If approved, this proposition will amend Article II, Section 10 of the Charter.

Proposition 4

  • Proposition 4 would amend an outdated requirement for Council meetings to match the current practice of setting meeting schedules by ordinance. The Council currently meets every other Tuesday.

If approved, this proposition will amend Article II, Section 11 of the Charter.

Proposition 5

  • This proposed amendment would allow the Mayor or a Councilmember to provide information to the City Manager about a City employee’s job performance. The information would be required to be based on direct personal knowledge, or a signed, written statement from a resident.
  • The Charter prohibits the Mayor or Councilmembers from giving orders to City Manager subordinates, and from directing or requesting appointment or removal of a City employee. The narrow proposed change in Proposition 5 would explicitly provide a way for the Mayor and Councilmembers to provide positive or negative feedback without violating the Charter.

If approved, this proposition will amend Article IV, Section 4 of the Charter.

Proposition 6

  • This proposition would clarify who is in the City’s Division of Public Affairs. The city’s Division of Public Affairs is under the direct control of the City Council.
  • It would include the City Manager, Municipal Councilor, City Auditor, Municipal Court judges, and all City boards, commissions and committees created by the Mayor and Council.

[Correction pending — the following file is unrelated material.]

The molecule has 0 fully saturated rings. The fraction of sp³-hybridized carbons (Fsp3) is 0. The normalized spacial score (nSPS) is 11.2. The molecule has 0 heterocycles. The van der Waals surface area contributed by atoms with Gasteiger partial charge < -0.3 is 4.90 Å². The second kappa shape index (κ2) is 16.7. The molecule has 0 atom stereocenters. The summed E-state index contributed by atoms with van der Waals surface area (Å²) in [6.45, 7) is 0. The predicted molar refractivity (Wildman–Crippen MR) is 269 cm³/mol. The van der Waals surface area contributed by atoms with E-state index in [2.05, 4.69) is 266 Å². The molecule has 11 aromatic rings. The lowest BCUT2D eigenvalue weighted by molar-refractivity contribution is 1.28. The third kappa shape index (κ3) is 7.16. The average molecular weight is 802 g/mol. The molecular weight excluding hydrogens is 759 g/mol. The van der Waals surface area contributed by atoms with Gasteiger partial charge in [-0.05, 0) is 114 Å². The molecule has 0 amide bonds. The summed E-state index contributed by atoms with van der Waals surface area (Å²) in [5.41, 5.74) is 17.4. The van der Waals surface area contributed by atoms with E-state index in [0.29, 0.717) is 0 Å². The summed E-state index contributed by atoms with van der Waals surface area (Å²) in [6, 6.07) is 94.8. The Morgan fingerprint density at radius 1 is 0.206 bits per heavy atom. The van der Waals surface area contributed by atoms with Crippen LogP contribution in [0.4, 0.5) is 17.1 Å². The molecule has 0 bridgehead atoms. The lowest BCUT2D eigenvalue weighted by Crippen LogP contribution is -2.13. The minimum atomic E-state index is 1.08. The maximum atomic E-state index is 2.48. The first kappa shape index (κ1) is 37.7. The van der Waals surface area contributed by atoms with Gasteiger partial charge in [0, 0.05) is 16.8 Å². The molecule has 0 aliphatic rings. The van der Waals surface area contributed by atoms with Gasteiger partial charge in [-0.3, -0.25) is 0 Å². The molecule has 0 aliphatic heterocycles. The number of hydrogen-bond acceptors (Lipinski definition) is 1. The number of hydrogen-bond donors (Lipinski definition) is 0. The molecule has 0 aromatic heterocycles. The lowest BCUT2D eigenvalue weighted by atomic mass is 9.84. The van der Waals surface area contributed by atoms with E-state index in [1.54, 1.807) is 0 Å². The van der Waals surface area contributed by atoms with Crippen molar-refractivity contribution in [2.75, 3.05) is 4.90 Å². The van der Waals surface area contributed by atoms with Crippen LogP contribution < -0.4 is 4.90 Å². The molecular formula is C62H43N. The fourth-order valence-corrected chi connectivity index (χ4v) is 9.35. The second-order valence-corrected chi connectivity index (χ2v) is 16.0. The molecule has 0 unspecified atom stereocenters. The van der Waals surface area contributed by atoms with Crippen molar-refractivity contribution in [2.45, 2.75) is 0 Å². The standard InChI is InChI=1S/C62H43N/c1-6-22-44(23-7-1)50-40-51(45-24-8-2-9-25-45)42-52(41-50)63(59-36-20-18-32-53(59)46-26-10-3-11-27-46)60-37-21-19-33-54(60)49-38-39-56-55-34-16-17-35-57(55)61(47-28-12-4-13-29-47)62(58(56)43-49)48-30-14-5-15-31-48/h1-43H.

If approved, this proposition will amend Article IV, Section 6 of the Charter.

Proposition 7

  • This would change the term “Councilman” to “Councilmember” or “Councilor” where the Charter refers to Council representatives.
    If approved, this proposition will enact a new Section 11 in Article IX of the Charter that directs the City Clerk to work with the Municipal Counselor to make the changes throughout the Charter.

Proposition 8

  • This proposal would amend the section of the Charter granting powers to the City government, and reformat it into five subsections for easier reading. It would also add the word “welfare” to the list of powers for enacting and enforcing ordinances “to protect health, safety, welfare, life or property.”

If approved, this proposition will amend Article I, Section 3 of the Charter.

Proposition 9

  • This proposed amendment would re-word a section heading and more clearly state its apparent, original intent to prevent improper transactions related to certain businesses, and City franchise agreements.
  • It would prevent City employees and officers from accepting things of value on terms unavailable to the general public from privately-owned transportation businesses and utilities. It would allow for franchises and contracts to be conditioned upon free service for City employees and officers while engaged in official duties.

If approved, this proposition will amend Article IV, Section 12 of the Charter.